In a Closely Watched $6.2 Million Lawsuit, The BBC Accuses Sony of Failing to Protect a Warehouse Burned In the London Riots
The British Broadcasting Corporation (BBC) has started its lawsuit against Sony.
Filed in the Technology and Construction Court (QBD) of the High Court of England and Wales, the BBC blames Sony of properly failing to protect a warehouse. The burned down storage unit contained the inventories of over 150 independent labels.
In 2011, and during the infamous London Riots, three teenagers – two aged 17 and the other aged 18 – set fire to Sony’s warehouse. The company lost over 25 million discs. This unit contained works from indie labels, including XL and Domino, whose rosters include Adele and Arctic Monkeys. The Sony warehouse fire lasted for ten days.
In the £5 million ($6.2 million) case, Neil Moody, representing BBC Worldwide and two other subsidiaries, immediately slammed Sony.
“The warehouse was attacked by a group of teenagers, this was in the aftermath of seven days of disorder. And a key feature of this case is they gained access very quickly, within minutes, and without any apparent difficulty.”
An insurer working for Sony paid for the BBC’s destroyed works. A separate Sony subsidiary manufactured and stored the media company’s works in the warehouse. The BBC filed the claim over the fire-related loss of profits, business interruption, and increased cost of working.
According to Moody, Sony knowingly had substandard security at the location. The company also hadn’t done enough to protect the storage unit from potential fires.
Fighting back in court, Ben Quiney, Sony’s barrister, claimed neither the company nor its subsidiary could have anticipated the London Riots. In addition, the BBC hasn’t presented evidence demonstrating the warehouse’s poor security.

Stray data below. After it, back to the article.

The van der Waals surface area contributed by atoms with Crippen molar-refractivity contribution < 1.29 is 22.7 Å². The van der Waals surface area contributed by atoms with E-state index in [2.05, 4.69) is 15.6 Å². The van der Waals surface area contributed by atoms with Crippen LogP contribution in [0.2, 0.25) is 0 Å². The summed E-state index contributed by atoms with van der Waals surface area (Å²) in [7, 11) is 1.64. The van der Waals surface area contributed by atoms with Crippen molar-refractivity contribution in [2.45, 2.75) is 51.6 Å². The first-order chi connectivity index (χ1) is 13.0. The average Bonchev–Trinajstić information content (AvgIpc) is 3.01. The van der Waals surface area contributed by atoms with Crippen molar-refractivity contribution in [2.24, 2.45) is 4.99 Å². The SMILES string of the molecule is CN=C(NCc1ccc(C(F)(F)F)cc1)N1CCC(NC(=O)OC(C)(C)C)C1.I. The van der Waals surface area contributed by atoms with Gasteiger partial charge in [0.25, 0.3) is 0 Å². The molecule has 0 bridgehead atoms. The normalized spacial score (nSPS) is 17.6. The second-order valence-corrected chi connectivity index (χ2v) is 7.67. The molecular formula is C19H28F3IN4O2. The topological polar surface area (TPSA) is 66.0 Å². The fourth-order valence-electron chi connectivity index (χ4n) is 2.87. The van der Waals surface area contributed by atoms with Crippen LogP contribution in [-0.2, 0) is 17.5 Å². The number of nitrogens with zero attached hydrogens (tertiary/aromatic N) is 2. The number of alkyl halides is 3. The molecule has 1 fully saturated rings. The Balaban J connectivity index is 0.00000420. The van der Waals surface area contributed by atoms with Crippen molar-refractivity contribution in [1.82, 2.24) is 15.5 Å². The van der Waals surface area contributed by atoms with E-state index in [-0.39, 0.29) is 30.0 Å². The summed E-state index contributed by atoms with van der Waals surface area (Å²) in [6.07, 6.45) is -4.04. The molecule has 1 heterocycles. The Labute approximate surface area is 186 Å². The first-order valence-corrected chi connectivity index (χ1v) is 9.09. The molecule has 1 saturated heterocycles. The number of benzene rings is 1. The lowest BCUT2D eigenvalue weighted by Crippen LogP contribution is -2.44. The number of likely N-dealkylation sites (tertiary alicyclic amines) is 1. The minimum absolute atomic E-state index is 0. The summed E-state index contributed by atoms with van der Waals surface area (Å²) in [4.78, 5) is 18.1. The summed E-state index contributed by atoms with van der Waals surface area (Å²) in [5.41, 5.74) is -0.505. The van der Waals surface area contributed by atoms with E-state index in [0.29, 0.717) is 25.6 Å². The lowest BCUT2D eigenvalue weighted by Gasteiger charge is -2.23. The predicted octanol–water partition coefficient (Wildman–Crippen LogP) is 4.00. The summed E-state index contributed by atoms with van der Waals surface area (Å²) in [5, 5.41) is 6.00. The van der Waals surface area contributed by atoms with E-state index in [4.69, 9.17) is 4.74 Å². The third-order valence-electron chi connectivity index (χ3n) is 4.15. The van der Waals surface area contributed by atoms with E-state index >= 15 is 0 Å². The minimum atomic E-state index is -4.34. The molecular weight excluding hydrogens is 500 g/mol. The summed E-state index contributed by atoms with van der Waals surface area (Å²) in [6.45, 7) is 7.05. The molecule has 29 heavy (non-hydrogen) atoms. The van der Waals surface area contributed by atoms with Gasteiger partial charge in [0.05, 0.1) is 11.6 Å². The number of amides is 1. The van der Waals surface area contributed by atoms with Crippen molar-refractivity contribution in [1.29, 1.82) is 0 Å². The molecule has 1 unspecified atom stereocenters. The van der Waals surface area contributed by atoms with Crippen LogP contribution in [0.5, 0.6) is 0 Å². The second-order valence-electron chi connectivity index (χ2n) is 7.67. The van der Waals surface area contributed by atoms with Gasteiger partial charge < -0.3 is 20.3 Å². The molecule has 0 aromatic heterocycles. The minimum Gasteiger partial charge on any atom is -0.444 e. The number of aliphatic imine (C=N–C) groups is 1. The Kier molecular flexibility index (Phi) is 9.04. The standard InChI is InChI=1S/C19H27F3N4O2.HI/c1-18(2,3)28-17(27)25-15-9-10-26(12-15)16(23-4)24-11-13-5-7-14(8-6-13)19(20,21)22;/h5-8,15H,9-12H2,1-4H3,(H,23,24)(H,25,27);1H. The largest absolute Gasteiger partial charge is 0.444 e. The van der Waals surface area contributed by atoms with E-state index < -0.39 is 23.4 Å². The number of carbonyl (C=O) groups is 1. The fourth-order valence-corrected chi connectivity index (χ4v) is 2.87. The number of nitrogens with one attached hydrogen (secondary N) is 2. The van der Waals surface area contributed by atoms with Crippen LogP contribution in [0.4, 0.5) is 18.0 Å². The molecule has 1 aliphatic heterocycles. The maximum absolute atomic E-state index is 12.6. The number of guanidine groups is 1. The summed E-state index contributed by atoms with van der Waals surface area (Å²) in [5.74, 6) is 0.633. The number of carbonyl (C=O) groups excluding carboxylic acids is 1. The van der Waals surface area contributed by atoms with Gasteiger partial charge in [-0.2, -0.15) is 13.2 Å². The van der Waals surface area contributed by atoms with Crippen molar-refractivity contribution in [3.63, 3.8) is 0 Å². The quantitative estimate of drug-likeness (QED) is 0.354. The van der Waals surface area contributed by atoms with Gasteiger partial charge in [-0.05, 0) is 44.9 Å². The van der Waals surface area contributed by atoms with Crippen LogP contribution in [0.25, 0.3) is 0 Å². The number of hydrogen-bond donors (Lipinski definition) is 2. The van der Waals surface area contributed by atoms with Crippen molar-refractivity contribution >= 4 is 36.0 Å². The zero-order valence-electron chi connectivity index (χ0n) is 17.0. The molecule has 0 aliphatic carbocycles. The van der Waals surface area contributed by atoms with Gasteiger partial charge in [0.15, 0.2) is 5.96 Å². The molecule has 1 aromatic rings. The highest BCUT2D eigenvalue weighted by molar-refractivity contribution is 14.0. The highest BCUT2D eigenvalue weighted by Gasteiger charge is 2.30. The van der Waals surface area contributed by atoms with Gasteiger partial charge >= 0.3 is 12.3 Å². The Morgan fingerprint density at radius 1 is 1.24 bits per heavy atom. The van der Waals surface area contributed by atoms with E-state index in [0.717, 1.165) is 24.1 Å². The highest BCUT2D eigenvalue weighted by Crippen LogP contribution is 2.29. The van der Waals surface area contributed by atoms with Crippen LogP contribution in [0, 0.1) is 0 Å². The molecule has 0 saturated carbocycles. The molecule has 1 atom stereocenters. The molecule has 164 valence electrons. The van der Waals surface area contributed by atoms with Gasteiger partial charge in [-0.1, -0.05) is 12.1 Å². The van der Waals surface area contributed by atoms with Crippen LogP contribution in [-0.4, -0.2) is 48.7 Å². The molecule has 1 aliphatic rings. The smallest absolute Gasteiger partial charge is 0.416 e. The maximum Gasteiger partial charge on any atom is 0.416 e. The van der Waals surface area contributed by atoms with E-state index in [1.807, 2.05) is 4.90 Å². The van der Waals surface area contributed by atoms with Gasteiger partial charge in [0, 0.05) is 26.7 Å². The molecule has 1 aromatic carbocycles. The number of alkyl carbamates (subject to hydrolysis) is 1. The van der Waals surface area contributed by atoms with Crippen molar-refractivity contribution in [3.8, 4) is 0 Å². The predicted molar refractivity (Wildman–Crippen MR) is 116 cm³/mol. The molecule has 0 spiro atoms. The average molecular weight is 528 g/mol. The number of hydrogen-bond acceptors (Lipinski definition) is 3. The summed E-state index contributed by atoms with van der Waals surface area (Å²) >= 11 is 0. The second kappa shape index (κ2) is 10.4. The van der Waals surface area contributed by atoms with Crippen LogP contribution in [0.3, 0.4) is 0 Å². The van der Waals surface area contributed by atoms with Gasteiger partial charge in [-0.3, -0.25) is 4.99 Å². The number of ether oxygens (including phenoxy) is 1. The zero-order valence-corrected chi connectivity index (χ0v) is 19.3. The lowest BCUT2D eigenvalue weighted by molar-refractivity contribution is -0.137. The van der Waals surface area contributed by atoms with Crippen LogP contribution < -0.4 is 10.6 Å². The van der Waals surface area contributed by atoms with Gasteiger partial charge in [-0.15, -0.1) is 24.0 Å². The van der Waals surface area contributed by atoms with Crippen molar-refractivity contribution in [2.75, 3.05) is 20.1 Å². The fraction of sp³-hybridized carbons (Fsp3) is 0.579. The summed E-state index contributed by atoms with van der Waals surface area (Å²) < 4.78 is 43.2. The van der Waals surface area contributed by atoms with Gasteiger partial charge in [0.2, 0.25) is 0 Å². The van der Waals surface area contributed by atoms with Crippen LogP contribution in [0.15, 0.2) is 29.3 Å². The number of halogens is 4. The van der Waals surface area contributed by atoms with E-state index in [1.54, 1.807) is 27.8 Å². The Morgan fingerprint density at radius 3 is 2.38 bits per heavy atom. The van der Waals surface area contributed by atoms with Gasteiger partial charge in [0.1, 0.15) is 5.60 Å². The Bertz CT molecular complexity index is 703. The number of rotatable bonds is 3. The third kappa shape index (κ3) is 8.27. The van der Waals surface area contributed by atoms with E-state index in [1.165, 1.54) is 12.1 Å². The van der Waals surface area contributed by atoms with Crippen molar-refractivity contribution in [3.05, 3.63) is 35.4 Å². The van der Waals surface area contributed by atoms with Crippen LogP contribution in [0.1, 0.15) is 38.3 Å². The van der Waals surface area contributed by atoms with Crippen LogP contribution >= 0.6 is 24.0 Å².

In fact, says Quiney, the moment the three teenagers broke into the storage unit, a security guard promptly called for help. Yet, the lone guard couldn’t do anything against the looters, which totaled 15.
Stating that the rioters had weapons, including shovels and baseball bats, Sony’s barrister explained,
“These were a determined gang of people coming and equipped to burn this warehouse down. The physical efforts of 15 people are going to challenge the most secure building.”
Sony has defended itself, invoking a “force majeure” clause. This states neither party remains liable to “perform an obligation” in circumstances beyond either party’s control. Circumstances include fires, floods, riots, and explosions.
Fighting back, Moody said Sony outright failed to secure the premise.
“The obligation that was not performed here was securing the premises, that’s the obligation. And that failure wasn’t caused by circumstances beyond the reasonable control … because the failure could have been avoided if there was proper security or fire precautions.”
Other BBC subsidiaries represented in the case include 2 Entertain and Demon Music Group.
Featured image by madtea (CC by 2.0).